For many years, the World Health Organization (WHO) has advocated the development and use of malaria early warning systems (MEWS) in areas of unstable malaria transmission [6, 7]. Although no standard, single model for MEWS exists, it is generally accepted that MEWS may incorporate a variety of information sources, including seasonal climate forecasts, observed meteorological data and monitored malaria case loads. A distinction is often made between two types of systems: those, which try to predict future malaria incidence (epidemic 'forecasting', 'early warning' or 'prediction' systems), and, others, which use malaria surveillance data to detect epidemics very early in their progression ('early detection systems'). In principle, epidemic prediction systems should be able to provide warnings several weeks before the onset of an epidemic and thereby facilitate the implementation of epidemic prevention measures. However, the technical feasibility of prediction systems is still debated and their likelihood of success is expected to be context specific [8–11]. More generally, the rationale for developing sophisticated predictive models in settings where basic malaria case surveillance is weak or absent has been questioned . In these instances, strengthening existing modes of malaria surveillance to enable epidemic early detection is an appropriate first step in improving the management of epidemics.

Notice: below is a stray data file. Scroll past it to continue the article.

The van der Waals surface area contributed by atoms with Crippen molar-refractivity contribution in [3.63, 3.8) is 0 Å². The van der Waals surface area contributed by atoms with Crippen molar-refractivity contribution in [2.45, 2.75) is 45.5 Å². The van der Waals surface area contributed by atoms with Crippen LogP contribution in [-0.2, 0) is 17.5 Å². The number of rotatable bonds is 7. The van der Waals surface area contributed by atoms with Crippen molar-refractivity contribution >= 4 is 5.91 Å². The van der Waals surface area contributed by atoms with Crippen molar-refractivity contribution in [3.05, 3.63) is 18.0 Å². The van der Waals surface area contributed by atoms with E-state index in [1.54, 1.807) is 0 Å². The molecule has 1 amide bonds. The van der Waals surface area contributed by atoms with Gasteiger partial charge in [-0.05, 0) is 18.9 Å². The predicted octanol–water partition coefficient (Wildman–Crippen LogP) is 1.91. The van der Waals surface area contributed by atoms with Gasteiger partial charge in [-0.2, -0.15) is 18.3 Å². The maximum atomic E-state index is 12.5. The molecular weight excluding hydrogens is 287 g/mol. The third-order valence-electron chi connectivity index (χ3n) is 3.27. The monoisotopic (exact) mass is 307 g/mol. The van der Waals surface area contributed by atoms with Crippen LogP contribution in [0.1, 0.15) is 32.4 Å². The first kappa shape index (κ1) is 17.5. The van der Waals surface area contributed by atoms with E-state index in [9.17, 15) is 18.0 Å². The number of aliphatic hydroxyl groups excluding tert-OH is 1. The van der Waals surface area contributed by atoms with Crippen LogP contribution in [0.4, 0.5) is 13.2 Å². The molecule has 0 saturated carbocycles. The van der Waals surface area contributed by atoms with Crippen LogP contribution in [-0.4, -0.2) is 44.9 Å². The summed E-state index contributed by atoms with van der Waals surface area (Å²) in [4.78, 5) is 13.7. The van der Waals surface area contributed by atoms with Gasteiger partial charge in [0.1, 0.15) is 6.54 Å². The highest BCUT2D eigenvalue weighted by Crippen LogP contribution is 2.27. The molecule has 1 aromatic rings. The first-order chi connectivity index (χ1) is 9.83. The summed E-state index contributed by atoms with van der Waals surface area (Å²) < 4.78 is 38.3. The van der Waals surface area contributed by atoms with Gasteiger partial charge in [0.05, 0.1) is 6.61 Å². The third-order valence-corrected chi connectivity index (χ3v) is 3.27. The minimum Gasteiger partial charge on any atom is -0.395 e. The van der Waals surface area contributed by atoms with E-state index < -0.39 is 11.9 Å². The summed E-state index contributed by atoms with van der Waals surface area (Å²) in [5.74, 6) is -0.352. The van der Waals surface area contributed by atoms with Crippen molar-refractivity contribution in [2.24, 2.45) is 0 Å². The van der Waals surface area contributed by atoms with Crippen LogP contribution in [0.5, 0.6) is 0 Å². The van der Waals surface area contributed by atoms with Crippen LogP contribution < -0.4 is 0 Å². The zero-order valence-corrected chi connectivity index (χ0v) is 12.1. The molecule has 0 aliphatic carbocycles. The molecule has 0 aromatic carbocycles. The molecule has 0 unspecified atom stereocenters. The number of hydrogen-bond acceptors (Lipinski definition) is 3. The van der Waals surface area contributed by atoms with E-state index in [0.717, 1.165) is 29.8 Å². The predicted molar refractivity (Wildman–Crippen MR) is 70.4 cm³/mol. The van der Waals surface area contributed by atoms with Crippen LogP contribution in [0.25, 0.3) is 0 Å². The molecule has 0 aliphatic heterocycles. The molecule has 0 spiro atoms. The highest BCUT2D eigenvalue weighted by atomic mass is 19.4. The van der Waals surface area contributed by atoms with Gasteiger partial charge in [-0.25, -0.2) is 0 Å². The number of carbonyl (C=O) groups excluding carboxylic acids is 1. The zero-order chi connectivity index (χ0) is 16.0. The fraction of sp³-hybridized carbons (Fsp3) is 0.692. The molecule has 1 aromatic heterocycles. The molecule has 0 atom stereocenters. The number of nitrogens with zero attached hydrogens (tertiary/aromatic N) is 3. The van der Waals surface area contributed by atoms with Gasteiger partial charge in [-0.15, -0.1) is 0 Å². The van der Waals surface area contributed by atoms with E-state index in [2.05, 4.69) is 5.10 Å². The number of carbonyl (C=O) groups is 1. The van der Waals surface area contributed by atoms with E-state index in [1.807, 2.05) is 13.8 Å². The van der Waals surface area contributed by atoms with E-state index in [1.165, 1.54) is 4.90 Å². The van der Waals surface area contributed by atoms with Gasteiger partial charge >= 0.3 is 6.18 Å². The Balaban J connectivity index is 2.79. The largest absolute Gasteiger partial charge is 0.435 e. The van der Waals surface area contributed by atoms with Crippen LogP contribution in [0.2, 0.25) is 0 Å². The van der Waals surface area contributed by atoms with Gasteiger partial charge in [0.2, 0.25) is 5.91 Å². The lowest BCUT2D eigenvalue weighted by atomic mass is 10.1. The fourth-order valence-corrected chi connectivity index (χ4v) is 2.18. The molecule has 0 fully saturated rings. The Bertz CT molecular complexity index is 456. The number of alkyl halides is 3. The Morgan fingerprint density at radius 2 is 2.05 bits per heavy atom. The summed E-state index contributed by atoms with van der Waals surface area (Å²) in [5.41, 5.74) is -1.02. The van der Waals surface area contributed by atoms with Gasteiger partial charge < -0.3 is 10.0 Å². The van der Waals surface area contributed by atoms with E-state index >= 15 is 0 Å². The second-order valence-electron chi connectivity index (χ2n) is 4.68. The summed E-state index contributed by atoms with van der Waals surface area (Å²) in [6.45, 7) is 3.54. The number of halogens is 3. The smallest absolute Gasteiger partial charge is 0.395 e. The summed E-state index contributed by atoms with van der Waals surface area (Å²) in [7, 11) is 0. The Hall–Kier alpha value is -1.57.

Key characteristics of epidemics, including their causality, presentation, evolution and impact, vary markedly between epidemic-prone settings and over time at individual localities [3, 12]. In practice, the period within which meaningful intervention is possible (i.e. the period between an epidemic becoming 'detectable' and its subsequent peak) will vary between epidemics. The purpose of an early detection system (EDS) is to maximize the size of this operational window and thereby to give response measures the best chance of being effective. An EDS can, therefore, be seen as a prerequisite for effective epidemic response; however, in reality, the usefulness of an EDS will also be determined by the timeliness of the malaria control response once an alert has been made. An EDS can only be effective as part of a broader epidemic management strategy which includes an appropriate and specific epidemic preparedness plan .